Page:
Tuesday, November 5th

Van: Airbag is in!

Wednesday November 6th

Van:  Up to Fort Myers for the airbag installation.  Make Riley phone calls from the waiting room: What is going on with that Budesonide?  Is there a substitute?  No, there is not.

Respiratory Therapist: Unit is delivered.  Instructions given and demonstrated.

Thursday, November 7th

Jury Duty – all ready behind on having Riley wear the vest.  Jury Duty proves to be a full day event when you are seated in the Jury Box.

Friday, November 8th – 10th

Ventilation Vest: Have catch up to do.  Lots of venting time for Riley.

Volunteering: John photographs the annual Bootstrap Boogie Barn Dance fundraiser for Naples Equestrian Challenge.

Found on Facebook:

John… November 9 ·

“How boring other peoples living rooms must be… take our new addition: instead of an end table we have a new breathing aparatus for Riley that is worth more than both our cars combined! However the hose color clashes with everything so I am just not sure about it! ”

vent machine

Monday, November 11th

Pediatrician, Chiropractor, Ventilation Vest, pool heater fan dying… Where is the Budesonide.  Thank you for finally catching up on Leviteracetam.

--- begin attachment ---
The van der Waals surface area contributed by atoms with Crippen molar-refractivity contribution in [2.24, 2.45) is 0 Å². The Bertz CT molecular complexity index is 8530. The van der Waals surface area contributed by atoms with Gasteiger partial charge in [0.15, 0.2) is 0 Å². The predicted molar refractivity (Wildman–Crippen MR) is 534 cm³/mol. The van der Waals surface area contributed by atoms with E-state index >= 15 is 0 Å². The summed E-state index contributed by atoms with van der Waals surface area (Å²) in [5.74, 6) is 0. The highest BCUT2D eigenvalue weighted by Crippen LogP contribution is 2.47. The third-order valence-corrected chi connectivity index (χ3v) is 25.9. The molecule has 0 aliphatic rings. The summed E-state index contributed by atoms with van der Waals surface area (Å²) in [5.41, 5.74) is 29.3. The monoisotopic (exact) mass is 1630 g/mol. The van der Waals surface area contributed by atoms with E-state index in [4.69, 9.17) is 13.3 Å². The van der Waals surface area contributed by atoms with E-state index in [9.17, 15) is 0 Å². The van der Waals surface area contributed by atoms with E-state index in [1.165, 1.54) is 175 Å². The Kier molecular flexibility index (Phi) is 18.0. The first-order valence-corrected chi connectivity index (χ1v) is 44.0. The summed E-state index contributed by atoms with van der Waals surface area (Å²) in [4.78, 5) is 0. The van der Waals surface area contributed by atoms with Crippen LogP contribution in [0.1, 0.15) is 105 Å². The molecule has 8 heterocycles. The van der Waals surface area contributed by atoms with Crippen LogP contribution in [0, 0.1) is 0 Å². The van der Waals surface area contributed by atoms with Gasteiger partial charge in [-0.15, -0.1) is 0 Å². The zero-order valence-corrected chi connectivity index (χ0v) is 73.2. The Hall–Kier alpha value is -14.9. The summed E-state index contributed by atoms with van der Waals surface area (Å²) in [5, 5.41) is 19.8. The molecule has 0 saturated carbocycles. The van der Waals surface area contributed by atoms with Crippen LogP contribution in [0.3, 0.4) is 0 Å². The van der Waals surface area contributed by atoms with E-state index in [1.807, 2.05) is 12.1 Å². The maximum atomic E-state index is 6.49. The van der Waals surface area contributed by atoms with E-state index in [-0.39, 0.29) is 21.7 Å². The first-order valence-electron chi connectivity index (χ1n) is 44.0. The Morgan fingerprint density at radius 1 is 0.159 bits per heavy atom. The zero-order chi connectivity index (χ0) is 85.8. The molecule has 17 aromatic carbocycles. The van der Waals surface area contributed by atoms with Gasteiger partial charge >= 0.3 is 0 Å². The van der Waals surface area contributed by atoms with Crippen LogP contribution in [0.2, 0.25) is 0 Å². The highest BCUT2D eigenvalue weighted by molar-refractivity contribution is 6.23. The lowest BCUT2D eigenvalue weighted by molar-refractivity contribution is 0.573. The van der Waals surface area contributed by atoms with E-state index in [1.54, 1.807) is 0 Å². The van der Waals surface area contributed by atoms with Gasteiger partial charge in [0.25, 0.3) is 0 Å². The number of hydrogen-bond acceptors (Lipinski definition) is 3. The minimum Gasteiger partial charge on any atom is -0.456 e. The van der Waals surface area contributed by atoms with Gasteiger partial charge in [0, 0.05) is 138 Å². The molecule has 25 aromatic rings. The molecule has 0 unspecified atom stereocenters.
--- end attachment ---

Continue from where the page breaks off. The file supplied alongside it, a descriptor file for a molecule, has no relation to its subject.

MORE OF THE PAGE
Tuesday, November 12th

Budesonide please?

Wednesday, November 13th

School Nurse: Riley does not sound good.  He is expelling lots of fluid.  Coughing.  No fever.  No snotty nose. Conversation goes back and forth.  We are not comfortable putting him on the bus, you will have to come get him.

Respiratory Therapist:  “Perfect, Riley is responding just like we want him too! Don’t keep him home.  This is doing to continue to happen one to two months while he begins to get rid of all the junk he has in his lungs.”

Now how do I convey this and make everyone in Riley’s life comfortable with him?

One Response to Vent

  1. Christine says:

    Oh my! I am so sorry my friend… I can only imagine your frustrations and anxiety; navigating the medical and insurance world is already a bear much less worrying about your child… I hope this is all just a temporary need and Riley can return to his “normal” routine.
    …please call me WHENEVER you need to talk.
    God Bless you all; Hang in there!

    xoxox
    Christine